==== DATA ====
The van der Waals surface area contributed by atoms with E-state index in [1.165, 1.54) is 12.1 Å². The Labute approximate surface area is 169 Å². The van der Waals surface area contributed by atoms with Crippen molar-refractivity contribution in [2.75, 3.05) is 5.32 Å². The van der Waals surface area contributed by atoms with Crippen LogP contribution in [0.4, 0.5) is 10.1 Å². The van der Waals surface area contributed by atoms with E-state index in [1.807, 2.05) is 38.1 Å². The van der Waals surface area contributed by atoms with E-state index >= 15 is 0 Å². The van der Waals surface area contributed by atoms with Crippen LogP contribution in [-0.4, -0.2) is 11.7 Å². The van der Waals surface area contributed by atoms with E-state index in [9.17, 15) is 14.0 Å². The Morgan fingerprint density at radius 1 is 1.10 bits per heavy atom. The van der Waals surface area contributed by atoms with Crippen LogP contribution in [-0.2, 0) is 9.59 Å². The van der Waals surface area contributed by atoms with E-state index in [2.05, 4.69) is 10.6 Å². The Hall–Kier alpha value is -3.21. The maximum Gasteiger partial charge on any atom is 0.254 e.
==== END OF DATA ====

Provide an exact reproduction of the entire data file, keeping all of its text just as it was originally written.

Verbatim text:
The van der Waals surface area contributed by atoms with E-state index in [1.165, 1.54) is 12.1 Å². The Labute approximate surface area is 169 Å². The van der Waals surface area contributed by atoms with Crippen molar-refractivity contribution in [2.75, 3.05) is 5.32 Å². The van der Waals surface area contributed by atoms with Crippen LogP contribution in [0.4, 0.5) is 10.1 Å². The van der Waals surface area contributed by atoms with E-state index in [1.807, 2.05) is 38.1 Å². The van der Waals surface area contributed by atoms with E-state index >= 15 is 0 Å². The van der Waals surface area contributed by atoms with Crippen LogP contribution in [-0.4, -0.2) is 11.7 Å². The van der Waals surface area contributed by atoms with E-state index in [9.17, 15) is 14.0 Å². The Morgan fingerprint density at radius 1 is 1.10 bits per heavy atom. The van der Waals surface area contributed by atoms with Crippen LogP contribution in [-0.2, 0) is 9.59 Å². The van der Waals surface area contributed by atoms with E-state index in [2.05, 4.69) is 10.6 Å². The Hall–Kier alpha value is -3.21. The maximum Gasteiger partial charge on any atom is 0.254 e.